Are electronic gadgets hijacking our brains and turning us into multitasking mutants at work?
Okay, perhaps I've over-stated things just a little – but I wanted to grab your attention because chances are I won't have it for much longer. That's because you probably suffer from 'Constant Partial Attention' or CPA. A splintering of your focus caused by the constant barrage of distractions that hits us all day, every day.
Earlier this week, we heard some of the reasons why smart people when they are held hostage by their mobile phones 24-hours a day. But even if you are able to switch off after work - your performance can still be affected by the constant barrage of messages throughout the working day.
Linda Stone, a former US information technology executive, came up with the term Constant Partial Attention. She says the condition manifests when you give 20 per cent focus to sending an email, 20 per cent concentration to the colleague who sits next to you, 15 per cent to your mobile, 5 per cent on the flashing Skype icon on the bottom of your screen; another 5 per cent on what you're going to eat for lunch, etc.
The average worker now spends 2.5 to 3 hours plus a day on distractions and researchers at the University of California found that 11 minutes was the maximum amount of uninterrupted time most of us enjoyed during the working day.
Few of us are immune because the average worker now gets 1 interruption every 5 minutes, which amounts to 80 to 90 interruptions a day. Making matters worse it can take up to 25 minutes to work your way back to the original task and get back into what psychologists call flow.
But don't worry, you're not alone.
Let me tell you how I would have written this blog a number of years ago (before I learned to manage the multitasking mutant, tame the technology temptress and disburse the distraction demon).
-Open a word document and start crafting the story.
-Bing, email alert so immediately check, could be really important! Mario, Eggo and Deano catching up for a surf on the weekend – email back 'awesome guys, count me in...woo hoo!'
-Back to writing document.
-Meep meep – text message from my office about our staff dinner tomorrow night. 'Looking forward to it' I text back to Christie.
-Brain hurting a little (could it possibly have anything to do with the never-ending distractions?) so decide to check weather forecast on my iPhone.
-Start reading through the blog again and decide after 10 minutes I'll see if I've got any more updates on LinkedIn and a quick check to see if there's anything exciting on Twitter.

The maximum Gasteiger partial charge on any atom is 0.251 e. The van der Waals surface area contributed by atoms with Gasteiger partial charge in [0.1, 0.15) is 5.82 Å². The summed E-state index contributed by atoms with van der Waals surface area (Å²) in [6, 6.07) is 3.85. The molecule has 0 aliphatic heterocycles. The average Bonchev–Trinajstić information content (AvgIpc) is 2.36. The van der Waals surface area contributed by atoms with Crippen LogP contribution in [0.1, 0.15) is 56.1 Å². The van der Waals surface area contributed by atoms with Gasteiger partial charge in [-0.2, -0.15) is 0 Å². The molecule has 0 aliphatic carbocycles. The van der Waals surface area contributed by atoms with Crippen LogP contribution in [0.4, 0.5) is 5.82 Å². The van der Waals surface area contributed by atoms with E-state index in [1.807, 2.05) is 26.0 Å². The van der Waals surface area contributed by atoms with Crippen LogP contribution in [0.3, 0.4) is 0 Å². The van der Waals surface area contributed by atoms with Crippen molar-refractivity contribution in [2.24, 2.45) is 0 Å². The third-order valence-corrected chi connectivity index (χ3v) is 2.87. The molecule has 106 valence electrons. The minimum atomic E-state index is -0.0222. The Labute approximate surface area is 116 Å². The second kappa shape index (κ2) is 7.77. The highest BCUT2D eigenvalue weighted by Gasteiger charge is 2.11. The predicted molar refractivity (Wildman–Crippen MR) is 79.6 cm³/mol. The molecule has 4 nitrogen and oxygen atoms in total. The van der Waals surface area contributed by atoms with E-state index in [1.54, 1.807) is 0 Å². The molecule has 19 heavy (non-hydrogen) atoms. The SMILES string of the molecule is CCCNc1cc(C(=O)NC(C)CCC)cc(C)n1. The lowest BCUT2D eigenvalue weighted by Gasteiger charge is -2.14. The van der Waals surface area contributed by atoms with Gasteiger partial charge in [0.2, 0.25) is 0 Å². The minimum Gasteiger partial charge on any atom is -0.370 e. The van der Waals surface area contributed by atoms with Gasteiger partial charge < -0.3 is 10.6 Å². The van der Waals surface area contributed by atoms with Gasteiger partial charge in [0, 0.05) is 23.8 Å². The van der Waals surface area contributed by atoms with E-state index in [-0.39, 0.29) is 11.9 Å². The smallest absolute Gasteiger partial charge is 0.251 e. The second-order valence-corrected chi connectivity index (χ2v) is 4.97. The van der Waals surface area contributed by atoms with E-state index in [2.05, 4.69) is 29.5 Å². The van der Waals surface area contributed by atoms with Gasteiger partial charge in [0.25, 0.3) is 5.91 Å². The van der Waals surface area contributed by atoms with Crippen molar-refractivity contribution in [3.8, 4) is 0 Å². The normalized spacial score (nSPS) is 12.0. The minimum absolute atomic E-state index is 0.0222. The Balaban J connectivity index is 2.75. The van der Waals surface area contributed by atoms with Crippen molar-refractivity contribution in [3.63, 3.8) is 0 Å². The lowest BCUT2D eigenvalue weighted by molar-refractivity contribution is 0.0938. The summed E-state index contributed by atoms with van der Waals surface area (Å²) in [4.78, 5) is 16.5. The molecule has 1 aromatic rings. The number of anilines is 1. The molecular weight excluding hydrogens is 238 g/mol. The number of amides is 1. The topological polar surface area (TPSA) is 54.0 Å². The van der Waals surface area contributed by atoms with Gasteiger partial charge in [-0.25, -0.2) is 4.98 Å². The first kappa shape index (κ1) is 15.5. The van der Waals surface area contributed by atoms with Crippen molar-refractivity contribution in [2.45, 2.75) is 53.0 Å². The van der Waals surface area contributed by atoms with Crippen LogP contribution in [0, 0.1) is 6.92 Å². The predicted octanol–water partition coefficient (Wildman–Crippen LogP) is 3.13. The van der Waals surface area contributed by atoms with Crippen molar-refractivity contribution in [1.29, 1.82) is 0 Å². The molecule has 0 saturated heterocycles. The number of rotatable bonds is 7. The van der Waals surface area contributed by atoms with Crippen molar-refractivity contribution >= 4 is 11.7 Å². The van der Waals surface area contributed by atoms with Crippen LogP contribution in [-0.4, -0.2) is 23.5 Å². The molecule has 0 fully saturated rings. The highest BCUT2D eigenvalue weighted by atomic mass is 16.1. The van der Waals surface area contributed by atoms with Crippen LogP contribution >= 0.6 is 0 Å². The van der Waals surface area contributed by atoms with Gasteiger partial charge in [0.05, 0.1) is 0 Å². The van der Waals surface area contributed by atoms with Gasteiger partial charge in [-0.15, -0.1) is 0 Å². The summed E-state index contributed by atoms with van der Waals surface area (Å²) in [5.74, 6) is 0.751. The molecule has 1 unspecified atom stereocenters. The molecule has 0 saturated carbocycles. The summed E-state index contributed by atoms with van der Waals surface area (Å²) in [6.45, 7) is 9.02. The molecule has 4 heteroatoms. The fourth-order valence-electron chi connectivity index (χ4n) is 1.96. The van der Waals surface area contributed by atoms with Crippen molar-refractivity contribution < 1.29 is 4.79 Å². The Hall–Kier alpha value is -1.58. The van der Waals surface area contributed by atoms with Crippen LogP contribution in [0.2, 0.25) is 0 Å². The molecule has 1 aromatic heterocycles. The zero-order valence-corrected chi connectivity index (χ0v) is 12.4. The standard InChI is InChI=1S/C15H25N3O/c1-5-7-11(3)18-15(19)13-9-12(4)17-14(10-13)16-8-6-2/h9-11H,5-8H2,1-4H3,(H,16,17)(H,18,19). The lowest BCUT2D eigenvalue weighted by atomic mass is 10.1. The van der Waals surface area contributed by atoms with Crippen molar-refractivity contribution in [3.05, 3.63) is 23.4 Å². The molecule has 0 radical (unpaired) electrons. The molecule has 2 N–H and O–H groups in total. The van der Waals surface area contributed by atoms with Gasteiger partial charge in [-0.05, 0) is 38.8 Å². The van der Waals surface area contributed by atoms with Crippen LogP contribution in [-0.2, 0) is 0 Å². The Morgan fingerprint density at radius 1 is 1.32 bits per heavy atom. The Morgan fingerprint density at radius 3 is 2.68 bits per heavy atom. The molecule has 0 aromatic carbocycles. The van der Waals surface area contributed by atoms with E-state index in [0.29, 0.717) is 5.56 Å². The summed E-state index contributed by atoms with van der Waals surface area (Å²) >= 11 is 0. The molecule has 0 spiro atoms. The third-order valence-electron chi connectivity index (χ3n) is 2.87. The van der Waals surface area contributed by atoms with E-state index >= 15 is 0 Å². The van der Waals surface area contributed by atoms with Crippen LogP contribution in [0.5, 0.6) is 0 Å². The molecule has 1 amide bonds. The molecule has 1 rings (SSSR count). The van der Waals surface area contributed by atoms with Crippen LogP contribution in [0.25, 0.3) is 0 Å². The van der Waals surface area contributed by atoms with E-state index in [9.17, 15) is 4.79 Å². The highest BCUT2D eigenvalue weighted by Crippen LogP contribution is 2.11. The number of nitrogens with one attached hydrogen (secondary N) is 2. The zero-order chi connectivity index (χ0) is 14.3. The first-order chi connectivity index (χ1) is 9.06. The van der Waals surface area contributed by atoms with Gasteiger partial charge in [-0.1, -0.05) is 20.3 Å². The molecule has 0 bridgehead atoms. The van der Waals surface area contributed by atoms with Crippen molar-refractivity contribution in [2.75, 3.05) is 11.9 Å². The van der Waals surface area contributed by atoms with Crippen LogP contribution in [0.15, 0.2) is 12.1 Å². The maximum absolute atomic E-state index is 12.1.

-Grab a cup of coffee to fire up the axons and dendrites in an attempt to re-focus.
If you found yourself reading and saying "I think he's talking about me", then welcome to the club. Your CPA membership awaits you...
The science behind all of this is that when writing documents or doing work that we actually have to think about, our minds have a subconscious filter which searches for distractions any time we encounter a sentence or structure that requires cognitive functioning (hard thinking) or critical analysis. It's a built in 'easy way out'.
So we pay continuous partial attention in an effort not to miss anything. It is an always-on, anywhere, anytime, anyplace behaviour that builds an artificial sense of constant crisis.
There is considerable evidence to suggest 'multitasking' is a misnomer and the brain doesn't simultaneously process work, but rapidly switches between various activities. Only tasks that are highly practiced or automatic (like driving a car) can be performed simultaneously with other actions.
That's why when you try to engage in multiple activities at once, you actually process information more slowly and less accurately.
So the gadgets designed to lighten our loads actually ensnare us. The continually binging, buzzing, alarms and alerts readily disrupt our thoughts, our productivity and even disrupt our private lives.
But there is a way out of multitasking mania. And the way out will require a totally different mindset for some people.
The key is to stop multitasking – it just doesn't work when you need to focus and be productive. Although you definitely need the ability to be able to manage a number of different projects and tasks, to do it well you must break the habit of trying to do them all at the same time.
Productive people have developed the focus and discipline to be able to work on one project at a time. Sure, run multiple projects, but get into the habit of only paying attention to one project at a time. Give it your full energy and attention before moving onto the next task and watch your output go into overdrive.
Turn off email pop-up alerts. Don't let email control your day, check them five or six times a day rather than every three minutes. At night, turn off mobiles, Blackberry's, TV for a set amount of time and actually try talking to the people you live with.
Batch processing or chunking
This is not a new term, but for many people it is a new skill. Chunking involves working on similar tasks together. (Example: Writing all your proposals in one hit, locking out 2 hours to complete a project report, or blocking all your inner city meetings back to back on a Wednesday afternoon. Put a do not disturb sign on your office door or work station if you have to).
Daily warm up
Spending 10 to 15 minutes at the start of the working day is a great way to get clarity on the most important tasks that need to be completed today. Then control your time as much as possible and focus on your action list.
To change your ways will require you to reengineer the way you work. But I guarantee after a few teething problems, you'll be amazed at how much control you actually can have over the way you work and the way you spend your time outside of work.
Gotta fly – my iPhone is calling.
Are your electronic gadgets turning you into a multitasking mutant - or have you tamed the distraction beast?